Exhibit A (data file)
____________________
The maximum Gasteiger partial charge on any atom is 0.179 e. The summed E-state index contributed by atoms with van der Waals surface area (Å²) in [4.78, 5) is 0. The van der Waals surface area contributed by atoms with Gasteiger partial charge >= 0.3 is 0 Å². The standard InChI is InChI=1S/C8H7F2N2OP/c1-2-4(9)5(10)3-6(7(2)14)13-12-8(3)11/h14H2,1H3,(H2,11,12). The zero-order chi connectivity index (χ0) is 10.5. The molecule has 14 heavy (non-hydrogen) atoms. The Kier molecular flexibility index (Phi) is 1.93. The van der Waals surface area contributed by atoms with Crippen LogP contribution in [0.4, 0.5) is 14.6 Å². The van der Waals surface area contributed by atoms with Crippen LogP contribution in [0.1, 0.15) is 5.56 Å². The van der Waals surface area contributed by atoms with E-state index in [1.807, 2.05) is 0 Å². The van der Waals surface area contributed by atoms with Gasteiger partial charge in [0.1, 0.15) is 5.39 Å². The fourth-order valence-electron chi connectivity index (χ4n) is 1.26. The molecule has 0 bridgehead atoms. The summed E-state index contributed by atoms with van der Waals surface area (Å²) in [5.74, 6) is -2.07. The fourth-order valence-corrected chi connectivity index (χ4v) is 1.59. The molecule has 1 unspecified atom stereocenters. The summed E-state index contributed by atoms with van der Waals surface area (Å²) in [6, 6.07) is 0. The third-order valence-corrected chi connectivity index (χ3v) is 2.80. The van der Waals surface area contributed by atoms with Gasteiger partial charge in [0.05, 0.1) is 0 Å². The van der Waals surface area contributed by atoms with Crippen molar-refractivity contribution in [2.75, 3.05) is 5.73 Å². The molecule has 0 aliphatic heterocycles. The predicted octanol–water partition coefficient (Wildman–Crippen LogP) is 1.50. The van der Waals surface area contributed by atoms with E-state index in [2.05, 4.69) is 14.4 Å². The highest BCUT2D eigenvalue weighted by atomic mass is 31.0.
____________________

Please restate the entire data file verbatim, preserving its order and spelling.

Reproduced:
The maximum Gasteiger partial charge on any atom is 0.179 e. The summed E-state index contributed by atoms with van der Waals surface area (Å²) in [4.78, 5) is 0. The van der Waals surface area contributed by atoms with Gasteiger partial charge >= 0.3 is 0 Å². The standard InChI is InChI=1S/C8H7F2N2OP/c1-2-4(9)5(10)3-6(7(2)14)13-12-8(3)11/h14H2,1H3,(H2,11,12). The zero-order chi connectivity index (χ0) is 10.5. The molecule has 14 heavy (non-hydrogen) atoms. The Kier molecular flexibility index (Phi) is 1.93. The van der Waals surface area contributed by atoms with Crippen LogP contribution in [0.4, 0.5) is 14.6 Å². The van der Waals surface area contributed by atoms with Crippen LogP contribution in [0.1, 0.15) is 5.56 Å². The van der Waals surface area contributed by atoms with E-state index in [1.807, 2.05) is 0 Å². The van der Waals surface area contributed by atoms with Gasteiger partial charge in [0.1, 0.15) is 5.39 Å². The fourth-order valence-electron chi connectivity index (χ4n) is 1.26. The molecule has 0 bridgehead atoms. The summed E-state index contributed by atoms with van der Waals surface area (Å²) in [5.74, 6) is -2.07. The fourth-order valence-corrected chi connectivity index (χ4v) is 1.59. The molecule has 1 unspecified atom stereocenters. The summed E-state index contributed by atoms with van der Waals surface area (Å²) in [6, 6.07) is 0. The third-order valence-corrected chi connectivity index (χ3v) is 2.80. The van der Waals surface area contributed by atoms with Gasteiger partial charge in [0.05, 0.1) is 0 Å². The van der Waals surface area contributed by atoms with Crippen molar-refractivity contribution in [2.75, 3.05) is 5.73 Å². The molecule has 0 aliphatic heterocycles. The predicted octanol–water partition coefficient (Wildman–Crippen LogP) is 1.50. The van der Waals surface area contributed by atoms with E-state index in [2.05, 4.69) is 14.4 Å². The highest BCUT2D eigenvalue weighted by atomic mass is 31.0.